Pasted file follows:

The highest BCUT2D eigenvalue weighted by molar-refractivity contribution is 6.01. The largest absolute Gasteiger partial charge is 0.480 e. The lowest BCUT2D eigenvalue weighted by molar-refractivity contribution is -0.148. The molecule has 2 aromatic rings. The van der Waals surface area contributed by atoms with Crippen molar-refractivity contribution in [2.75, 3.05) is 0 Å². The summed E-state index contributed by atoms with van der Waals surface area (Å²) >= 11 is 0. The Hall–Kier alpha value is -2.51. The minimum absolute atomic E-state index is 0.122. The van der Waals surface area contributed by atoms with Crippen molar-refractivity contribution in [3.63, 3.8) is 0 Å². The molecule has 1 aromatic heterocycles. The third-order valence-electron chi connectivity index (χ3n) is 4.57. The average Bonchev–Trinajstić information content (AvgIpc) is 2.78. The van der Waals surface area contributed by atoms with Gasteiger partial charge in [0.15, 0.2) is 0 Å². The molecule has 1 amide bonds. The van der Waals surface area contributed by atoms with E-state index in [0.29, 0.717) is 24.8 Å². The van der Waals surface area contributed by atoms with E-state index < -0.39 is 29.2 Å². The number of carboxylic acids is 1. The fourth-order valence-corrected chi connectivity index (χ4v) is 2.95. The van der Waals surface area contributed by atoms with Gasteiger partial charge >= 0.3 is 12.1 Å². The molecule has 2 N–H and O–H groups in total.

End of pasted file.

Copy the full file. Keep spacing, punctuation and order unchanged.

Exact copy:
The highest BCUT2D eigenvalue weighted by molar-refractivity contribution is 6.01. The largest absolute Gasteiger partial charge is 0.480 e. The lowest BCUT2D eigenvalue weighted by molar-refractivity contribution is -0.148. The molecule has 2 aromatic rings. The van der Waals surface area contributed by atoms with Crippen molar-refractivity contribution in [2.75, 3.05) is 0 Å². The summed E-state index contributed by atoms with van der Waals surface area (Å²) >= 11 is 0. The Hall–Kier alpha value is -2.51. The minimum absolute atomic E-state index is 0.122. The van der Waals surface area contributed by atoms with Crippen molar-refractivity contribution in [3.63, 3.8) is 0 Å². The molecule has 1 aromatic heterocycles. The third-order valence-electron chi connectivity index (χ3n) is 4.57. The average Bonchev–Trinajstić information content (AvgIpc) is 2.78. The van der Waals surface area contributed by atoms with Gasteiger partial charge in [0.15, 0.2) is 0 Å². The molecule has 1 amide bonds. The van der Waals surface area contributed by atoms with E-state index in [0.29, 0.717) is 24.8 Å². The van der Waals surface area contributed by atoms with E-state index < -0.39 is 29.2 Å². The number of carboxylic acids is 1. The fourth-order valence-corrected chi connectivity index (χ4v) is 2.95. The van der Waals surface area contributed by atoms with Gasteiger partial charge >= 0.3 is 12.1 Å². The molecule has 2 N–H and O–H groups in total.